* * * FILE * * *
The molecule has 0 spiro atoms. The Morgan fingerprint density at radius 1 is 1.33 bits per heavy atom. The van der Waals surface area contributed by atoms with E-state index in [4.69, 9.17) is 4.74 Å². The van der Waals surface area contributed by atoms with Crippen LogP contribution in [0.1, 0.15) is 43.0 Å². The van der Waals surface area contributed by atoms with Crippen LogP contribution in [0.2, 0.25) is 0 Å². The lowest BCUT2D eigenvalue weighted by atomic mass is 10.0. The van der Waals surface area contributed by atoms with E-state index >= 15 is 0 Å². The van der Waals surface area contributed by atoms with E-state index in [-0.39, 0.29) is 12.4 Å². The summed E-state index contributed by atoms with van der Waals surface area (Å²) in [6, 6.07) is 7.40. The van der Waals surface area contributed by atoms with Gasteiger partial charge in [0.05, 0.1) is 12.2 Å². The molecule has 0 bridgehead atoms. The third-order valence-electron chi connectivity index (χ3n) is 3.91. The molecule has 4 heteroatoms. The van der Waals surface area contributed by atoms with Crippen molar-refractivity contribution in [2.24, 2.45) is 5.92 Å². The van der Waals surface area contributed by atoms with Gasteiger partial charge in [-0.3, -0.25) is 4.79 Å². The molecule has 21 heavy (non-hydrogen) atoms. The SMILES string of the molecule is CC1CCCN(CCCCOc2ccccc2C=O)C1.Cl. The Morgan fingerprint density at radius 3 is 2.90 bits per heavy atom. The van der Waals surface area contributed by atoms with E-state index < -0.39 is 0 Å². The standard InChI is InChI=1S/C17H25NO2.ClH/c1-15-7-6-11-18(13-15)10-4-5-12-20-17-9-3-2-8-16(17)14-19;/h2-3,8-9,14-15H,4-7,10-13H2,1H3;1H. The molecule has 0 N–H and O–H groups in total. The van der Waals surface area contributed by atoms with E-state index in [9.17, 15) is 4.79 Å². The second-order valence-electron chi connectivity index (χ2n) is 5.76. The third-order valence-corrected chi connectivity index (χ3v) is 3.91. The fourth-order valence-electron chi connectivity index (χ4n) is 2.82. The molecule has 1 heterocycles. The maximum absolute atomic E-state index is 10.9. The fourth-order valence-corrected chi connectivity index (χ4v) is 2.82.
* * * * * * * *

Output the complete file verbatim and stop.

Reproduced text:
The molecule has 0 spiro atoms. The Morgan fingerprint density at radius 1 is 1.33 bits per heavy atom. The van der Waals surface area contributed by atoms with E-state index in [4.69, 9.17) is 4.74 Å². The van der Waals surface area contributed by atoms with Crippen LogP contribution in [0.1, 0.15) is 43.0 Å². The van der Waals surface area contributed by atoms with Crippen LogP contribution in [0.2, 0.25) is 0 Å². The lowest BCUT2D eigenvalue weighted by atomic mass is 10.0. The van der Waals surface area contributed by atoms with E-state index >= 15 is 0 Å². The van der Waals surface area contributed by atoms with E-state index in [-0.39, 0.29) is 12.4 Å². The summed E-state index contributed by atoms with van der Waals surface area (Å²) in [6, 6.07) is 7.40. The van der Waals surface area contributed by atoms with Gasteiger partial charge in [0.05, 0.1) is 12.2 Å². The molecule has 0 bridgehead atoms. The third-order valence-electron chi connectivity index (χ3n) is 3.91. The molecule has 4 heteroatoms. The van der Waals surface area contributed by atoms with Crippen molar-refractivity contribution in [2.24, 2.45) is 5.92 Å². The van der Waals surface area contributed by atoms with Gasteiger partial charge in [-0.3, -0.25) is 4.79 Å². The molecule has 21 heavy (non-hydrogen) atoms. The SMILES string of the molecule is CC1CCCN(CCCCOc2ccccc2C=O)C1.Cl. The Morgan fingerprint density at radius 3 is 2.90 bits per heavy atom. The van der Waals surface area contributed by atoms with E-state index < -0.39 is 0 Å². The standard InChI is InChI=1S/C17H25NO2.ClH/c1-15-7-6-11-18(13-15)10-4-5-12-20-17-9-3-2-8-16(17)14-19;/h2-3,8-9,14-15H,4-7,10-13H2,1H3;1H. The molecule has 0 N–H and O–H groups in total. The van der Waals surface area contributed by atoms with E-state index in [9.17, 15) is 4.79 Å². The second-order valence-electron chi connectivity index (χ2n) is 5.76. The third-order valence-corrected chi connectivity index (χ3v) is 3.91. The fourth-order valence-electron chi connectivity index (χ4n) is 2.82. The molecule has 1 heterocycles. The maximum absolute atomic E-state index is 10.9. The fourth-order valence-corrected chi connectivity index (χ4v) is 2.82.